Soderholm-Difatte: An appreciation of Billy Pierce

From SABR member Bryan Soderholm-Difatte at on August 3, 2015:

Billy Pierce passed away on Friday. One of baseball’s premier pitchers in the 1950s, the southpaw Pierce, along with his teammate Minnie Minoso, was among those players from major league baseball’s “golden era” being considered for Cooperstown immortality last year by the Hall of Fame’s Veterans Committee. Neither player, nor anyone else on the list for that matter, was voted in. But Billy Pierce surely had much to commend him, even if his lifetime 211-169 (.555) record and 3.27 ERA are not on-the-surface Hall of Fame-impressive.

Acquired from Detroit in 1949 in what turned out to be a steal of a trade, Billy Pierce was the first piece in the Chicago White Sox building momentum towards ending their decades of baseball purgatory occasioned by the ignominy of the eight Black Sox who conspired with gamblers to lose the 1919 World Series. Just as Minnie Minoso’s arrival in 1951 became the foundation of the “Go-Go” Sox, Pierce was the cornerstone of a first-rate pitching staff that was essential for the White Sox to compete with the Yankees and Cleveland Indians for the American League pennant.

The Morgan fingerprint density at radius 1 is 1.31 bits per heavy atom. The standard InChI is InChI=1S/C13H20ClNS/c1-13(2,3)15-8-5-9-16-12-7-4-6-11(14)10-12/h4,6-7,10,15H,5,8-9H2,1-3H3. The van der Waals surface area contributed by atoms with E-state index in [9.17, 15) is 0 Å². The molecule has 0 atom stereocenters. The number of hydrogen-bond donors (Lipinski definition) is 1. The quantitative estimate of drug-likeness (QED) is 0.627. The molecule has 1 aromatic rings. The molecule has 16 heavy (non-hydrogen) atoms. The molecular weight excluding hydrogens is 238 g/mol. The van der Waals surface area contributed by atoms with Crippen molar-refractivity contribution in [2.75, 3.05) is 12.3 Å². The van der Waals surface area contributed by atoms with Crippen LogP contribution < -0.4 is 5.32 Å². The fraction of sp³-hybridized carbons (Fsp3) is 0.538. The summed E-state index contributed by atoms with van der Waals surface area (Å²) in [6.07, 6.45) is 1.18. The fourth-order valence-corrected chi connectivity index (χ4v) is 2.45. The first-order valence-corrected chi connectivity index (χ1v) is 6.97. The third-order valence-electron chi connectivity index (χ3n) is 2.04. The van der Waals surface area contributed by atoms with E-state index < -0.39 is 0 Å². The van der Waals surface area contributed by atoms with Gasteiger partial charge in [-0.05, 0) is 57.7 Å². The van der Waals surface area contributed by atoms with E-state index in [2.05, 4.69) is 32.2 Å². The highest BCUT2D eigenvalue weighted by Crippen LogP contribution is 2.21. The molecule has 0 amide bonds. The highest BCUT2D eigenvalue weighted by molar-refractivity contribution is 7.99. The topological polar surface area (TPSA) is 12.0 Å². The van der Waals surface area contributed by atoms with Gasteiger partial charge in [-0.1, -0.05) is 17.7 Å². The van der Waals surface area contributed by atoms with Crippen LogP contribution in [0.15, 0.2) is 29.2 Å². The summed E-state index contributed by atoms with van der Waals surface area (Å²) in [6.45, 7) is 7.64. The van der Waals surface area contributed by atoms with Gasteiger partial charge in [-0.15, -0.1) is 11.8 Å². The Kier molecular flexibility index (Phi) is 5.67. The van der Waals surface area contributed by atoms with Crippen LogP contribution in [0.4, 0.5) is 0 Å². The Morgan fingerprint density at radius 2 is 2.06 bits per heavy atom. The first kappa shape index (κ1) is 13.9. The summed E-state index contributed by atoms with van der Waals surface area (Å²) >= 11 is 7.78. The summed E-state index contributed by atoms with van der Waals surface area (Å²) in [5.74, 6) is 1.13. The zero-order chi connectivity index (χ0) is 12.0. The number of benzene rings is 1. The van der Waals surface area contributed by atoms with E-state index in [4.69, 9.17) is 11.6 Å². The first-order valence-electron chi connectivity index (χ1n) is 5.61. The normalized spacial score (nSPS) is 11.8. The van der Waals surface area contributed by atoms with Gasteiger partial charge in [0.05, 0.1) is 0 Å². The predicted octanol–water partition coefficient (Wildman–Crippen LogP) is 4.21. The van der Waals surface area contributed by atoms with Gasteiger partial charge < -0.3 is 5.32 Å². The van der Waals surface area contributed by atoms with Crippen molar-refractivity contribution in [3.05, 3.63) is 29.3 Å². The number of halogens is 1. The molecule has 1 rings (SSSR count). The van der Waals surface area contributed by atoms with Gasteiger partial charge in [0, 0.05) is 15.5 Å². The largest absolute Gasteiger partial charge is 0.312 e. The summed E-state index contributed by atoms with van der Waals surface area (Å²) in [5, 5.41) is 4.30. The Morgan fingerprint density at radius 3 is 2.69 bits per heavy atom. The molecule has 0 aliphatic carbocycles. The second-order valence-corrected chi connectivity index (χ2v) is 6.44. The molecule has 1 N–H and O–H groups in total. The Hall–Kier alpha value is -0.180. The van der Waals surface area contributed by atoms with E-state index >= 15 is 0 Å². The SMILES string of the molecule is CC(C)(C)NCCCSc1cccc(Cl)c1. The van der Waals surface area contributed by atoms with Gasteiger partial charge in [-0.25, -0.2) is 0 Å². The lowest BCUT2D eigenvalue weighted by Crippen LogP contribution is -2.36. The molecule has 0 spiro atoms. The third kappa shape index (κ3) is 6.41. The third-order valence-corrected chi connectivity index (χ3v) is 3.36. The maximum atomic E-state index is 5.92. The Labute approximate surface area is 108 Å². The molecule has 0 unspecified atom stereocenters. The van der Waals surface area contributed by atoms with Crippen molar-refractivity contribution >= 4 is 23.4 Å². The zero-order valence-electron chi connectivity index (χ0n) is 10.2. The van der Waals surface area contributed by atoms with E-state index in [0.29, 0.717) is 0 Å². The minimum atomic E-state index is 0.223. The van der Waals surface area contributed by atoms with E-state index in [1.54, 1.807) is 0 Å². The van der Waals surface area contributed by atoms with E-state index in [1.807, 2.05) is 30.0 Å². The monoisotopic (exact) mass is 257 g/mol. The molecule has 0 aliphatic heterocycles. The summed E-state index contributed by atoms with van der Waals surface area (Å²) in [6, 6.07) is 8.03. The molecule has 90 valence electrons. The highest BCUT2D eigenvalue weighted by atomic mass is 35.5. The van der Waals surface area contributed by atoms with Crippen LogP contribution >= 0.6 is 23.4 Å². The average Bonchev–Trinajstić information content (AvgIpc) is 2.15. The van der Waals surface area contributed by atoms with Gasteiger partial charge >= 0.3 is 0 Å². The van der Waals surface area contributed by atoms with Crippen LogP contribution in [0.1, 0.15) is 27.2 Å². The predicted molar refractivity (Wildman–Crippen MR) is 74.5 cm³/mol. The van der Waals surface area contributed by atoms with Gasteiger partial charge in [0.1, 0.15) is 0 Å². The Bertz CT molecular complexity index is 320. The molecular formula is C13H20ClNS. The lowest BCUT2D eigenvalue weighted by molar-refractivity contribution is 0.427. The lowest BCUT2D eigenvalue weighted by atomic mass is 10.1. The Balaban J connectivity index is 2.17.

By 1955, the White Sox were ready to enter the fray in the pennant race. As readers of Baseball Historical Insight know, this year we are focused on that season—sixty years ago—but this article is not part of that series. It’s a reminder of how good Billy Pierce really was. Suffice it to say, Pierce had one of the best years of his big-league career that year. He ended up the season with a record only 15-10, but he led the league with a 1.97 earned run average—far better than anyone else in the bigs—and was the best pitcher in the major leagues in 1955, at least according to the wins above replacement metric for pitchers. Pierce had back-to-back 20-win seasons each of the next two years. When the White Sox finally beat out the Yankees for the AL pennant in 1959, Pierce was only 14-15 with a 3.62 ERA, and did not get a start in the World Series, although he pitched in three of the six games in relief.

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Originally published: August 3, 2015. Last Updated: August 3, 2015.